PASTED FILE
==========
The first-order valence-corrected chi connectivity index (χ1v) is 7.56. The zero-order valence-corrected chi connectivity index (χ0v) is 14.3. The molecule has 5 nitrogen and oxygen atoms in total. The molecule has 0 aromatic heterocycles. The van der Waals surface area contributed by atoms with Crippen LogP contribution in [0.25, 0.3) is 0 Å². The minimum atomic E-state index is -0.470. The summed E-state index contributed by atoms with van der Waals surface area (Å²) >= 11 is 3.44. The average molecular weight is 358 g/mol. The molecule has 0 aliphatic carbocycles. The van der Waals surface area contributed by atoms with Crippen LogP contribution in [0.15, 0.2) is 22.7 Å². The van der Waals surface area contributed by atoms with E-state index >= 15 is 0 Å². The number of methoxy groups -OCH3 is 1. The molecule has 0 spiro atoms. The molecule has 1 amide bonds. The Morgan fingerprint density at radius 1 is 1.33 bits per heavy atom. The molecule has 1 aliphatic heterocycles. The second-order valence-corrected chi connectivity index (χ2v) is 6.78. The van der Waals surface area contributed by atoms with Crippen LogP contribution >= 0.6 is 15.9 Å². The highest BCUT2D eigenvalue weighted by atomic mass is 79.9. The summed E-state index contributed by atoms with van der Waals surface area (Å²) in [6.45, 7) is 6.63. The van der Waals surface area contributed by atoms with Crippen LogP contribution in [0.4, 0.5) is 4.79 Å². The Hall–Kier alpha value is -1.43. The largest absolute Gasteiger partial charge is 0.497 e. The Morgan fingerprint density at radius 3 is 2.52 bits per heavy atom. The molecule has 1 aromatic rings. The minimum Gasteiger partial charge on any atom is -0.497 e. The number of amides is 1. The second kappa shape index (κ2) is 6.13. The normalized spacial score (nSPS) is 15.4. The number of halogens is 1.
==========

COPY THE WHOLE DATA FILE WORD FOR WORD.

The first-order valence-corrected chi connectivity index (χ1v) is 7.56. The zero-order valence-corrected chi connectivity index (χ0v) is 14.3. The molecule has 5 nitrogen and oxygen atoms in total. The molecule has 0 aromatic heterocycles. The van der Waals surface area contributed by atoms with Crippen LogP contribution in [0.25, 0.3) is 0 Å². The minimum atomic E-state index is -0.470. The summed E-state index contributed by atoms with van der Waals surface area (Å²) >= 11 is 3.44. The average molecular weight is 358 g/mol. The molecule has 0 aliphatic carbocycles. The van der Waals surface area contributed by atoms with Crippen LogP contribution in [0.15, 0.2) is 22.7 Å². The van der Waals surface area contributed by atoms with E-state index >= 15 is 0 Å². The number of methoxy groups -OCH3 is 1. The molecule has 0 spiro atoms. The molecule has 1 amide bonds. The Morgan fingerprint density at radius 1 is 1.33 bits per heavy atom. The molecule has 1 aliphatic heterocycles. The second-order valence-corrected chi connectivity index (χ2v) is 6.78. The van der Waals surface area contributed by atoms with Crippen LogP contribution >= 0.6 is 15.9 Å². The highest BCUT2D eigenvalue weighted by atomic mass is 79.9. The summed E-state index contributed by atoms with van der Waals surface area (Å²) in [6.45, 7) is 6.63. The van der Waals surface area contributed by atoms with Crippen LogP contribution in [0.4, 0.5) is 4.79 Å². The Hall–Kier alpha value is -1.43. The largest absolute Gasteiger partial charge is 0.497 e. The Morgan fingerprint density at radius 3 is 2.52 bits per heavy atom. The molecule has 1 aromatic rings. The minimum Gasteiger partial charge on any atom is -0.497 e. The number of amides is 1. The second kappa shape index (κ2) is 6.13. The normalized spacial score (nSPS) is 15.4. The number of halogens is 1.